great uncle harold from solid ground to a golden 

                                                              city submerged in shining black water”. The “black water” here could easily pass to symbolically mean the bleak throat of loss. And, of course, there is a reaction to that loss where “his wife” is found “weeping and weeping at the shores” where we find “harold’s boat” “among his rough nets” “empty and rollicking in the middle of a river”. The picture painted here is haunting, and further stings with the tragedy of “dead slave children hungry for 


                     pining in the winds behind great granny’s house”— an imagery of grief and the misery it leaves behind. In the poem that follows: “Creation”, her attempt at storytelling is uniquely split in parts, pieced together by the sighs that pours out from the reader’s nostrils. This is true of the connection the book establishes with its audience.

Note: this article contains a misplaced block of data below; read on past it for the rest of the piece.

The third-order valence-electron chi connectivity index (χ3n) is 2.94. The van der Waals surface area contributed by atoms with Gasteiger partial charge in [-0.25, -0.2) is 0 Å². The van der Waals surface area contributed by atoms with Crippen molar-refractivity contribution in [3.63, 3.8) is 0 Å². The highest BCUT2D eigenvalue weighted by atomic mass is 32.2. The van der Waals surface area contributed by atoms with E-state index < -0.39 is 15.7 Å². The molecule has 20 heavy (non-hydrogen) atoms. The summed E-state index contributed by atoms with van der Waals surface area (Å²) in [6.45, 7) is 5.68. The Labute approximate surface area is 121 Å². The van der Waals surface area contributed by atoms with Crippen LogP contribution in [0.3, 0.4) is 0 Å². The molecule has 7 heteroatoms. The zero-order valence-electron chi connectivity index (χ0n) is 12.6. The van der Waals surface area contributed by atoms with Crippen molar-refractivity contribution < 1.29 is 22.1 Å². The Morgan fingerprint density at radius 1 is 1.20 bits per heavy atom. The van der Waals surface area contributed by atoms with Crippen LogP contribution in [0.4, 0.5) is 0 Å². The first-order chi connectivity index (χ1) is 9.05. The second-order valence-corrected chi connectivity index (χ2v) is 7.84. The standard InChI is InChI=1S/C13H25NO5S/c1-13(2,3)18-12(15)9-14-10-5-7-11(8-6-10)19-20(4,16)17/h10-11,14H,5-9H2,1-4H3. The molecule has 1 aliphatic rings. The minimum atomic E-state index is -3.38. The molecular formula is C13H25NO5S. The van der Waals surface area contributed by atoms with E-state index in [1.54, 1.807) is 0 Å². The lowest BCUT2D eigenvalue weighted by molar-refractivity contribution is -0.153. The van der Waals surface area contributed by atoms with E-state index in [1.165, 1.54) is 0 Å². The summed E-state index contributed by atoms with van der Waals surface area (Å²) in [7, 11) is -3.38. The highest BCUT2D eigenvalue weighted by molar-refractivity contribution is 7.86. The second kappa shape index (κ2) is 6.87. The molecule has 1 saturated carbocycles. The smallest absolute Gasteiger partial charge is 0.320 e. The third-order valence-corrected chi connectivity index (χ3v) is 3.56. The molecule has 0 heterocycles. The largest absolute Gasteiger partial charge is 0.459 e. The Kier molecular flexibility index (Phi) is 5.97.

The other poems align with the set tone and mood of the first poem, drawing witnesses it has made of mere readers, into the unforgettable moments of experience. One of the things one cannot deny about the poems is how the titles carry the pulse of the poem. Also, it is remarkable how the poem unfolds with such commendable level of clarity; carefully photographing the faces of her loved ones, investigating the self, its state and asserting its existence on the sore toes of its naysayers. 

The vulnerability isn’t one that implies weakness that wants to remains so, but underlying it is bravery, and its natural process of becoming strength. Unashamedness is enviable, swaddled in imageries, sharp and vivid as they slice through the mind. 

Memory culled from history becomes deeply personal in the way a little cut in the body can course its experience through out the remaining parts, and there is one feeling: pain.  In the third part of her collection, the poem “harriet tubman is a lesbian”, one would be reading a writing in the light of queerness at a time where every law was unfairly against it. In the striking words, she cries,